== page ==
Fear not, exercise and movement are not off-limits (unless I noted it above). In fact, it’s highly recommended.
Therapeutic exercise is a key component of gaining and maintaining strong, healthy, and pain-free knees.
All you need a bath towel and some motivation.
1. Calf Stretch with Towel
Sit on your bed or floor with your back against a flat surface.
With one leg straight out in front of you, place the towel around your foot. Your opposite leg bent may be bent to help protect your lower back.
Us for arms to pull your foot towards your chest with the towel. Hold for 20 seconds before switching legs.
Perform twice per leg.
This exercise focuses on stretching your calf muscle. What many people don’t know is the calf actually plays a roll in knee stability because it attaches just above the back of your knee.
So what does that mean for you? If this muscle is tight, it will cause stiffness or pain in the back of the knee.
2. Hamstring Stretch
Lie on your back with one leg bent and one straight. Wrap the towel around the straight-leg’s foot and gently pull your leg up towards the ceiling.
Think about driving that heel as close to the ceiling as you without causing any pain. Hold for 20 seconds. Relax and repeat on the opposite leg.
Perform twice per leg.
Your hamstring plays a big role in supporting your knee during movements like walking, going up and down stairs, and getting up from the chair. If it is too tight, just like the calf, it can cause stiffness or pain.
3. Quad Activator
In the same starting position as exercise #1, place the rolled-up towel underneath the straight leg’s knee.
Gently push the back of your knee into the towel. Hold for 5 seconds and slowly. relax.
Repeat 10 times total.
This exercise is a gentle way to strengthen the quad muscle which lays on the top of the thigh.
Making sure your major muscle groups of your knee are strong is just as important as making sure they are not too tight.
Strengthening your quads will take off any joint pressure you are feeling in the back of the knee.
4. Hamstring Activator
For this next exercise, place a folded towel under one of your heels and lay back. Keep your heel on the towel and slide your heel to meet your bottom.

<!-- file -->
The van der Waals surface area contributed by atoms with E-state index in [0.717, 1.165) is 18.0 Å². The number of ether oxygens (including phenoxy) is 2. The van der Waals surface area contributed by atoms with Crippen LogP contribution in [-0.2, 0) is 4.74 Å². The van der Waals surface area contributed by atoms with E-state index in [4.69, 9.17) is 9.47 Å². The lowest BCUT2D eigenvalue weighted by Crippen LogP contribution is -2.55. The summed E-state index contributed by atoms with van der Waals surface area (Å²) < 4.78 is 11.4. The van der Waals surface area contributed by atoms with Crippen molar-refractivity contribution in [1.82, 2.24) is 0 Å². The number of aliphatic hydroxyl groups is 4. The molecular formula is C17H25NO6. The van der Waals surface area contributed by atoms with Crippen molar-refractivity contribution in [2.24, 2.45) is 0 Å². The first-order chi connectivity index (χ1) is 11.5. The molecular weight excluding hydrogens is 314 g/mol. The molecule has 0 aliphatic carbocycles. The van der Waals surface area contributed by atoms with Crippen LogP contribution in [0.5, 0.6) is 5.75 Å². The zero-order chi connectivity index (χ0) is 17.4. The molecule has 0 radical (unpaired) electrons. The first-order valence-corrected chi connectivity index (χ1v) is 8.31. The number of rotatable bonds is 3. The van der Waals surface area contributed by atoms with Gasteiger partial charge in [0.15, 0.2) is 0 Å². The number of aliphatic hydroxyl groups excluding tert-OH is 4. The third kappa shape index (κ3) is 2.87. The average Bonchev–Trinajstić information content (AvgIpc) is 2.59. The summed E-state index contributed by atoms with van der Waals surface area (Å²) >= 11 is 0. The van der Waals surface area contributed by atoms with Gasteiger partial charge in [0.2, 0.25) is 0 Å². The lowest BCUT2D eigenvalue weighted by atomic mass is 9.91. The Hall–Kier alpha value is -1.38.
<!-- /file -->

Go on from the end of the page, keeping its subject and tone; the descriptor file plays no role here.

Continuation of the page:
Perform the movement slow and controlled 10 times.
This last exercise is an easy way to strengthen the hamstring muscle in an “unloaded” position.
Normally throughout your day, the hamstring works when you are upright, like when walking. But by straightening in a laid back position, you can target your muscles without causing increased pain.
Sometimes with these 4 exercises, people experience muscle cramping. That either means you are stretching too far or squeezing your muscles too hard.
Try backing from a little from the stretch or activating your muscles with less force.
When done with correct form, therapeutic exercise is a great natural solution to combatting pain in the back of the knees.
You can also start with daily walks. Walking helps to mobilize joint fluid (called synovial fluid) in order to lubricate joints and supply cartilage with nutrients.
The healthy cartilage helps provide a cushion for the knee joint but works best when supported by strong muscles.
The key to sustainable and effective walking is to start slowly. You might do five minutes a day the first week, and then increase your time or distance a few minutes the next week.
Remember to listen to your body and not push through the pain. Here’s a step-by-step guide to starting your walking routine with knee pain.
While building strength may take some time, the benefits will last a lifetime.
To your health!